There is general consensus that AB 3088, set to expire 1/31/21, slowed evictions and COVID spread. The County’s “Get Healthy San Mateo” remains loyal to the tenet that housing is the cornerstone to a community’s health and wellbeing. The San Mateo County Board of Supervisors has demonstrated leadership in this COVID crisis and used HomeKey funds to purchase supportive housing in Redwood City and Half Moon Bay. Redwood City opened a new Safe Parking Program in October – a program that now houses 45 motorhomes and welcomed 2 newborns into their community.

Redwood City, Daly City and South San Francisco are all creating city resolutions to encourage state legislators to pass AB 15. PH4A has reached out to a council member to champion this effort in Pacifica.

COVID is causing physical and socioeconomic harm to all Pacificans. It is important for our City and Council to encourage our state legislators to pass AB 15 and pave the way to health and economic recovery.

Click here to see the draft of the resolution.

Please do the following:

  1. Contact Kevin Mullin and encourage passage of AB 15:
    650 349-2200 Peninsula Office
    916 319-2022 Sacramento
  2. Email City Council in support a resolution for passage of AB 15. citycouncil@ci.pacifica.ca.us
  3. Speak at 1/25 City Council meeting and urge Council support of AB 15. Talking points in support of AB 15 can be found here


Winning entry in HIP Housing’s Calendar Contest by Akshara Jain

What does home mean to you? Akshara Jain, a 5th grader in the San Mateo-Foster City School District, drew the picture above and said “my home is a person which opened its arms to hold me tight during this pandemic.” Every year since 2001, HIP Housing has hosted a Calendar Contest for children in kindergarten to 5th grade throughout San Mateo County. We feel that Akshara’s picture captures the importance of having a safe and affordable home, especially during the COVID-19 pandemic. Are you or is someone you know looking for a place to call home? If so, HIP Housing may be able to help.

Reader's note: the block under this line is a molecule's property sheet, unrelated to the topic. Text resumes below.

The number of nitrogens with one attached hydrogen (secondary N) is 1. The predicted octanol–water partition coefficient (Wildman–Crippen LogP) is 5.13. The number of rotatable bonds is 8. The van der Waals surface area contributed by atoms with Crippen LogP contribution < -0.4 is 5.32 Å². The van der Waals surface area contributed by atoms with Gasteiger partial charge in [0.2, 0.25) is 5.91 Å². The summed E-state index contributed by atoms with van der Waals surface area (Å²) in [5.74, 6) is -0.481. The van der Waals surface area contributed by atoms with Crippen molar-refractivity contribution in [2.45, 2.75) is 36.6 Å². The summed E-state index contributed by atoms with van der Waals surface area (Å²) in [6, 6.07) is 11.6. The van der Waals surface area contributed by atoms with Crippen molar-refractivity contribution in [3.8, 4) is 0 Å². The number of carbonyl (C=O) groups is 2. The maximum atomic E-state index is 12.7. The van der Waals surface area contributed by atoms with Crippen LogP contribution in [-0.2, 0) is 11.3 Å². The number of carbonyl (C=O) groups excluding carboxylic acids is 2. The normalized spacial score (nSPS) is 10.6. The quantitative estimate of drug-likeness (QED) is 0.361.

HIP Housing is a non-profit based in San Mateo County that matches individuals who have a spare room or Accessory Dwelling Unit with individuals seeking housing. HIP Housing interviews applicants via Zoom, conducts background searches, develops a “Living Together Agreement,” and provides on-going follow-up support. HIP Housing is supported by the City of Pacifica, the County of San Mateo, and all 19 other municipalities in the County. For more information or to request a virtual appointment, visit hiphousing.org or call 650 999-6450.

650 999-6450
Staff and Board


Caring for Our Neighbors with Special Needs
Author Jeff Peck, CEO and Founder of the Big Wave Project

As Pacifica residents, you may have heard of the Big Wave Project. Close to Half Moon Bay, we are parents of adult children with special needs who are creating a unique community on the coast, providing homes for our adult children and their peers.​

Now through Big Wave, local adults with special needs will now be able to live independently, close to family and friends on the coast. This is an effort I have been working on for 21 years now, as your neighbor. We must allocate for our most vulnerable residents with special needs.

Mary Pancoast, a Pacifica resident, wife and mom of two daughters, wishes every adult with a disability could have a home with support. “We have become aware lately of what Big Wave is doing for adults with special needs, and we think it is a beautiful thing, especially when there has been so much bad news lately; it’s good to have some good news.” Pancoast is an aromatherapist and owner of Shen Aroma Farm, and loves that Big Wave includes a farm where vulnerable adults can work the land and soon will be comfortable in a necessary environment: their own community.

Our residents continue to grow around the Big Wave Farm, a pesticide-free project that sells fresh eggs and produce to Coastside neighborhoods. Working with our land in an ecologically-friendly way is part of our history and demonstrates our love and commitment to the Half Moon Bay coast and its natural resources. We invite you to come visit our farm, and please don’t mind our construction close by—our efforts will soon result in a new community, one where you are always welcome.

At Big Wave, we care about our community. We see our coastal land as healing and caring, as a place where adults with special needs come to connect and grow.

After the pandemic is over, we will go back to our many programs: from a local basketball team to growing food on a pesticide-free farm to informal get-togethers that give our future residents a feeling of belonging. Our values include community, hard work, and peer support for adults with special needs.

Our families will partner with organizations that have a proven record of innovative programs. These programs incorporate vocational, residential, and emotional support in a comprehensive and nurturing environment to help each person achieve new skills and confidence, ensuring local families the best chance of success for their adult children.